NEW YORK ( TheStreet) -- Buckle up, it looks like we're in for some turbulence. This wasn't the way the market was supposed to react to news of Spain's bailout request. The idea last week was that taking concrete steps to address the situation would be a positive, a start toward crafting an aggressive solution. Instead, all that $125 billion figure bought was a few hours of enthusiasm before the realization set in that another credit line might not be the way out of this mess. When the closing bell sounded, the Dow Jones Industrial Average, which was coming off its best weekly performance on both a point and percentage basis, had swung more than 250 points from peak to trough, and the blue-chip index's year-to-date appreciation was back under 2%. The VIX showed rising consternation as well, leaping 11% on Monday to finish at 23.56. One thing that last week's rally did seem to accomplish was setting a near-term low for stocks after May's debacle, and that should provide some comfort for the bulls, according to Gary Thayer, chief macro strategist at Wells Fargo. "
The U.S. stock market passed a big test this past week, holding at important support after several central banks cut interest rates in order to boost economic growth," he wrote on Monday. "The stock market still faces other tests, including the Greek elections and the next Federal Reserve policy meeting. If the outcomes are positive, the U.S. stock market could be poised for a summer rally." But that rosy view seems a bit too pat at the moment, given the headlines from Europe can turn at any time and there's not much to look forward to from Corporate America with second-quarter earnings season still roughly a month away. If $125 billion for Spain is being interpreted as little more than temporary bandage for the bigger problem, the eurocrats still have a lot of work to do (and monies to dole out.) For its part, UBS is also staying optimistic. Early Monday the firm reaffirmed its year-end target of 1475 for the S&P 500, saying it believes stocks "are likely to rebound between now and year-end on the back of continued earnings strength and greater clarity from Europe." But that doesn't mean there won't be some tense moments.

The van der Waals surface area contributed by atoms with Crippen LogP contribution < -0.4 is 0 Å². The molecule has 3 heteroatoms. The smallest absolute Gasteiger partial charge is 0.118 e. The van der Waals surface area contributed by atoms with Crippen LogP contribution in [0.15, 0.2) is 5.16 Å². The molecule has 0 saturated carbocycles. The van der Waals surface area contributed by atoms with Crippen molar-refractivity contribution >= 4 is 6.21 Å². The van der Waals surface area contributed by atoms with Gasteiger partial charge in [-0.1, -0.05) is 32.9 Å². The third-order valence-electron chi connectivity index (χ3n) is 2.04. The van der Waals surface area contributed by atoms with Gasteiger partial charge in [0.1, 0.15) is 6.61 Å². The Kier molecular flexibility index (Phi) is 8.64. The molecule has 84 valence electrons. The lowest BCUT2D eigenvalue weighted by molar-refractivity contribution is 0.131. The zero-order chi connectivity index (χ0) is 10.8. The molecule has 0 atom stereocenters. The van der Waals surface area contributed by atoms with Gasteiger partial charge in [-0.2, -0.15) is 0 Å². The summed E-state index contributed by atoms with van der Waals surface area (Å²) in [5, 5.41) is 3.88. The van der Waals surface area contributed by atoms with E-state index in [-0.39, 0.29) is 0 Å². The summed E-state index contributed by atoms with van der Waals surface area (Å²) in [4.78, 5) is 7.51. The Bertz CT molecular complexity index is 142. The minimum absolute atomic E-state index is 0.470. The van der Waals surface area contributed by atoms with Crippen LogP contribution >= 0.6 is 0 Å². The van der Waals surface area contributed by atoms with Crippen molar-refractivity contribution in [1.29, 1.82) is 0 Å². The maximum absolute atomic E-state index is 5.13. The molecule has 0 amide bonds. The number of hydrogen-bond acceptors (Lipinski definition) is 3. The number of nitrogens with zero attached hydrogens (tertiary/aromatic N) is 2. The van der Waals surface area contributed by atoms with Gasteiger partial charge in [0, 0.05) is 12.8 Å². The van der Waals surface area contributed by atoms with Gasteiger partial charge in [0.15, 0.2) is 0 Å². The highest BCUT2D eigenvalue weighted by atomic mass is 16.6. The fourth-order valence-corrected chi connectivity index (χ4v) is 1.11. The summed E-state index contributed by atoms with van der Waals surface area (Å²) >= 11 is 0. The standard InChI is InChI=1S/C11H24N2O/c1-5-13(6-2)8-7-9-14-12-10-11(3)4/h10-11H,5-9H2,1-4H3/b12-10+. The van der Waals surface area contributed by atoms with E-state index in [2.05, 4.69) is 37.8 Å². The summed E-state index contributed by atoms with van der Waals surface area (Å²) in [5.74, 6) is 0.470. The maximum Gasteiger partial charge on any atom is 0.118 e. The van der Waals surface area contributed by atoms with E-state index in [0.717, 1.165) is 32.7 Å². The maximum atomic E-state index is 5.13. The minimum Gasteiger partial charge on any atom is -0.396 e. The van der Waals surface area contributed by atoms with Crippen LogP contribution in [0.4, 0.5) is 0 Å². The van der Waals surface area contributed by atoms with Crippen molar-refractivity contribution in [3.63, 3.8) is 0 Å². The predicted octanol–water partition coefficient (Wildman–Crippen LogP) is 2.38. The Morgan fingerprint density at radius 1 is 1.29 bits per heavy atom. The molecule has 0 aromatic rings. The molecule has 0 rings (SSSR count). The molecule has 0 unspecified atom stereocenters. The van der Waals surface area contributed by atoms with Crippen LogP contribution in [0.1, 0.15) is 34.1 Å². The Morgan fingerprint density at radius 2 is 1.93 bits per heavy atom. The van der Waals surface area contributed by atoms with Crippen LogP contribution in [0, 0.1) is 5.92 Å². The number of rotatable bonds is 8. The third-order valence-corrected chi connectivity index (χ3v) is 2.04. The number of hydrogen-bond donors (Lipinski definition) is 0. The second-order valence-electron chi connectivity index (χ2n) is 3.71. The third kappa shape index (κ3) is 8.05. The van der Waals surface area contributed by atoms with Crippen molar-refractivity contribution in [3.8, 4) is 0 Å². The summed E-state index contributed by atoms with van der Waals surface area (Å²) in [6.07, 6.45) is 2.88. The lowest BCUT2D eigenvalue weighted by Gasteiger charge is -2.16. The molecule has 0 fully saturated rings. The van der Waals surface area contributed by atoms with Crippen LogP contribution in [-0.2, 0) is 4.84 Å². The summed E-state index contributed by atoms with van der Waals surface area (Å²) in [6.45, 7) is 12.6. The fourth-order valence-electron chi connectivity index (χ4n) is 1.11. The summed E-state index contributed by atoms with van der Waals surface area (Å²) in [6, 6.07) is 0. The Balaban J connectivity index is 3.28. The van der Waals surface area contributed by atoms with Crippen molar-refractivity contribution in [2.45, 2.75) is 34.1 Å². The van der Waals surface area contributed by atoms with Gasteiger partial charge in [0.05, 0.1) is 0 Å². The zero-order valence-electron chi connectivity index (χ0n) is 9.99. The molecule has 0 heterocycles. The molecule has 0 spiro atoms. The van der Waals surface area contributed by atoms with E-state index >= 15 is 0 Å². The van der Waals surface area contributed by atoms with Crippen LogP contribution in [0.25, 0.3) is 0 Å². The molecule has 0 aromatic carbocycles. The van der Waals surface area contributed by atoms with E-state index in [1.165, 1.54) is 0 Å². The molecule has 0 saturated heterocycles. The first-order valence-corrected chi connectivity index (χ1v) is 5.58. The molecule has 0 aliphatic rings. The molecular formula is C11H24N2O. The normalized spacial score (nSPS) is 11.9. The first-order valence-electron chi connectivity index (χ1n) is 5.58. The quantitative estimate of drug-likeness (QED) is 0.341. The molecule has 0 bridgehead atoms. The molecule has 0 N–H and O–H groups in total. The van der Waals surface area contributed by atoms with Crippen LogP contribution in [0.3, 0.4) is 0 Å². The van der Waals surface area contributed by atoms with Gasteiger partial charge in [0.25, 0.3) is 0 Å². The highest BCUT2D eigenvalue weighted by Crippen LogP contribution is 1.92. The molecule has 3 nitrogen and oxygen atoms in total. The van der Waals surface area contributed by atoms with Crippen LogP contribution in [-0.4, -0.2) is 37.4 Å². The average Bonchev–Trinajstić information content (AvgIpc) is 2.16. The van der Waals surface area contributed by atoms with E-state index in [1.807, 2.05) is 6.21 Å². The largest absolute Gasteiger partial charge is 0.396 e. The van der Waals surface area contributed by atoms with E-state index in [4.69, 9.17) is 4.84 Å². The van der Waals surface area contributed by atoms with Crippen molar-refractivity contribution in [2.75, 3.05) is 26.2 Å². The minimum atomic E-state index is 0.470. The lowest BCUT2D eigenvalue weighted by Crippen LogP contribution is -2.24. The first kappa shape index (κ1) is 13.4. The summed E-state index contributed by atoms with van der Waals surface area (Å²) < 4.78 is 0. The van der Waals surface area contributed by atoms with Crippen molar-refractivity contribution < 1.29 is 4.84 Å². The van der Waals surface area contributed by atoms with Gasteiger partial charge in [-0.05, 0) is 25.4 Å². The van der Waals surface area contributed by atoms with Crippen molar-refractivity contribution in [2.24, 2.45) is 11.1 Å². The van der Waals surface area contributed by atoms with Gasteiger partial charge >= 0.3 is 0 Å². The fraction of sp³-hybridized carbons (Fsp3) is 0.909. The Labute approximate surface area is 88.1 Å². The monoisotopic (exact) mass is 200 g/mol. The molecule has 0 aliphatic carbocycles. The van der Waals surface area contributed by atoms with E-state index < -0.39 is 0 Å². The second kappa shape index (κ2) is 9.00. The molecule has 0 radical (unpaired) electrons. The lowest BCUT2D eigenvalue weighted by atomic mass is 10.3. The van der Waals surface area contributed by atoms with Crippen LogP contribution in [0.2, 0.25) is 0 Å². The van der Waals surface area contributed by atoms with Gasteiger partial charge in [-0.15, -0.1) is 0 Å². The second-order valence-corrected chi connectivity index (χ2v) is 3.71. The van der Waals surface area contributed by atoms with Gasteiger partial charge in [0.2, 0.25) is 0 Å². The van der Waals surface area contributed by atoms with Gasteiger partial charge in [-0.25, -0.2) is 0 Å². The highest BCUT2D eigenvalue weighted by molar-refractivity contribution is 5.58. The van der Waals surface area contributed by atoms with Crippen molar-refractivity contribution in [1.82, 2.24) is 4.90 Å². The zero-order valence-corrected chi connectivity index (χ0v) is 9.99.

"While the S&P 500 has risen 94% since bottoming out in March 2009, the vast majority of this return occurred in the first 14 months," UBS noted. "Since then, stocks have gained 8% in an environment that has frequently alternated between risk-on and risk-off. We expect this pattern of volatile returns over a flatter trendline to persist." So how does the firm think investors should approach current market conditions? UBS expects the most consistent stock performers to be companies that are having success growing the top line or else those who have the biggest dividend payouts. To that end, it highlighted the 20 stocks that delivered the biggest upside surprises to revenue expectations in the first quarter as well the 20 stocks with the highest payout ratios. The only name that shows up on both lists is Sunoco ( SUN). Intuitive Surgical ( ISRG), Western Digital ( WDC), and DR Horton ( DHI) are among the companies on the revenue-surprise list, while Wynn Resorts ( WYNN), Johnson & Johnson ( JNJ), and Iron Mountain ( IRM) are featured among the dividend payers. As for Tuesday's scheduled news, the earnings calendar is light with FactSet Research Systems ( FDS), LDK Solar ( LDK), Michael Kors Holdings ( KORS), and Casey's General Stores ( CASY) among the few companies on the docket. On the economic front, Tuesday brings export and import prices for May at 8:30 a.m. ET; and the Treasury Department's budget report for last month at 2 p.m. ET. Companies making news after Monday's closing bell included Seagate Technology ( STX), Juniper Networks ( JNPR), and Finisar ( FNSR). Shares of Seagate, the hard drive maker, surged more than 3% to $23.27 on volume of 130,000, according to Nasdaq.com, after David Einhorn of Greenlight Capital disclosed ownership of more than 23 million shares, or a 5.4% stake, in the company. That's an increase from the 14.5 million shares, or 3.4% stake, that Einhorn disclosed as of March 31. A buyback announcement was driving buyers to Juniper, which was adding less than 1% to $16.52 in late trades. The networking equipment maker, whose stock is down more than 40% in past year and hit a 52-week low of $16.38 in Monday's session, announced a new $1 billion buyback authorization. And finally, Finisar was active in the extended session after the optical communications company gave a weak outlook for its fiscal first quarter ending in July. The company sees a non-GAAP profit of 11 to 15 cents a share in the quarter on revenue of between $218 million to $233 million. The current average estimate of analysts polled by Thomson Reuters is for earnings of 24 cents a share on revenue of $250.4 million in the quarter. Finisar shares lost 9.5% in Monday's regular session to close at $13.47, and the stock ran as low as $12.70 in late trades before rebounding. The stock was last quoted at $13.52, up a nickel, on volume of nearly 650,000, according to Nasdaq.com. -- Written by Michael Baron in New York. >To contact the writer of this article, click here: Michael Baron.